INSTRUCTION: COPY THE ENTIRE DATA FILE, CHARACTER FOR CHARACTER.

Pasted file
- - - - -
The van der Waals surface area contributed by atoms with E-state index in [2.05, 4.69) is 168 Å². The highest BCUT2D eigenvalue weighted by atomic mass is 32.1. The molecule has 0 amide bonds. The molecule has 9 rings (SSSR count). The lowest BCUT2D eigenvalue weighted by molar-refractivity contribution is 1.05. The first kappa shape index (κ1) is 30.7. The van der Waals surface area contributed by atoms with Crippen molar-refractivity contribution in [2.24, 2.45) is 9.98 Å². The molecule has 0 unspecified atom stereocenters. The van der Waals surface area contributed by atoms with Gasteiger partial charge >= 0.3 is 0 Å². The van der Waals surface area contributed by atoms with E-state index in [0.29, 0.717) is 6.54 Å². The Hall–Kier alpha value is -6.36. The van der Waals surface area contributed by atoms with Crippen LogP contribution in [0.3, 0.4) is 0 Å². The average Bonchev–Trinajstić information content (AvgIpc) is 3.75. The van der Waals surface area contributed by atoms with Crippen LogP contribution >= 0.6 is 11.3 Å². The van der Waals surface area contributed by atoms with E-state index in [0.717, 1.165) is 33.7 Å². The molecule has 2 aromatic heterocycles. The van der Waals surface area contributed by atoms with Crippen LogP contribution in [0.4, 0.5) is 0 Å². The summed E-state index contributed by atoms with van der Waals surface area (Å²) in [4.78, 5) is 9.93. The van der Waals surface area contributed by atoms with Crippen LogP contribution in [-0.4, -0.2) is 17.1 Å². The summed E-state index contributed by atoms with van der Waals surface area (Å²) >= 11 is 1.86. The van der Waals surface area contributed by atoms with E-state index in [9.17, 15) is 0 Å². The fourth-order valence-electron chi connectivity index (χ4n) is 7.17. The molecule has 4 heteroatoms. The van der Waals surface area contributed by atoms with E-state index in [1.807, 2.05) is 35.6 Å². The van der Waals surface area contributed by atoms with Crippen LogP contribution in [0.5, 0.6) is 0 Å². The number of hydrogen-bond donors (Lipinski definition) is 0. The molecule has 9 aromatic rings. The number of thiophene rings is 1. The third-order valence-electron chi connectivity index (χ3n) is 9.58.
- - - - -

The van der Waals surface area contributed by atoms with E-state index in [2.05, 4.69) is 168 Å². The highest BCUT2D eigenvalue weighted by atomic mass is 32.1. The molecule has 0 amide bonds. The molecule has 9 rings (SSSR count). The lowest BCUT2D eigenvalue weighted by molar-refractivity contribution is 1.05. The first kappa shape index (κ1) is 30.7. The van der Waals surface area contributed by atoms with Crippen molar-refractivity contribution in [2.24, 2.45) is 9.98 Å². The molecule has 0 unspecified atom stereocenters. The van der Waals surface area contributed by atoms with Gasteiger partial charge >= 0.3 is 0 Å². The van der Waals surface area contributed by atoms with E-state index in [0.29, 0.717) is 6.54 Å². The Hall–Kier alpha value is -6.36. The van der Waals surface area contributed by atoms with Crippen LogP contribution in [0.3, 0.4) is 0 Å². The average Bonchev–Trinajstić information content (AvgIpc) is 3.75. The van der Waals surface area contributed by atoms with Crippen LogP contribution >= 0.6 is 11.3 Å². The van der Waals surface area contributed by atoms with E-state index in [0.717, 1.165) is 33.7 Å². The molecule has 2 aromatic heterocycles. The van der Waals surface area contributed by atoms with Crippen LogP contribution in [0.4, 0.5) is 0 Å². The summed E-state index contributed by atoms with van der Waals surface area (Å²) in [4.78, 5) is 9.93. The van der Waals surface area contributed by atoms with Crippen LogP contribution in [-0.4, -0.2) is 17.1 Å². The summed E-state index contributed by atoms with van der Waals surface area (Å²) >= 11 is 1.86. The van der Waals surface area contributed by atoms with E-state index in [9.17, 15) is 0 Å². The fourth-order valence-electron chi connectivity index (χ4n) is 7.17. The molecule has 4 heteroatoms. The van der Waals surface area contributed by atoms with E-state index in [1.807, 2.05) is 35.6 Å². The van der Waals surface area contributed by atoms with Crippen LogP contribution in [0.5, 0.6) is 0 Å². The number of hydrogen-bond donors (Lipinski definition) is 0. The molecule has 9 aromatic rings. The number of thiophene rings is 1. The third-order valence-electron chi connectivity index (χ3n) is 9.58.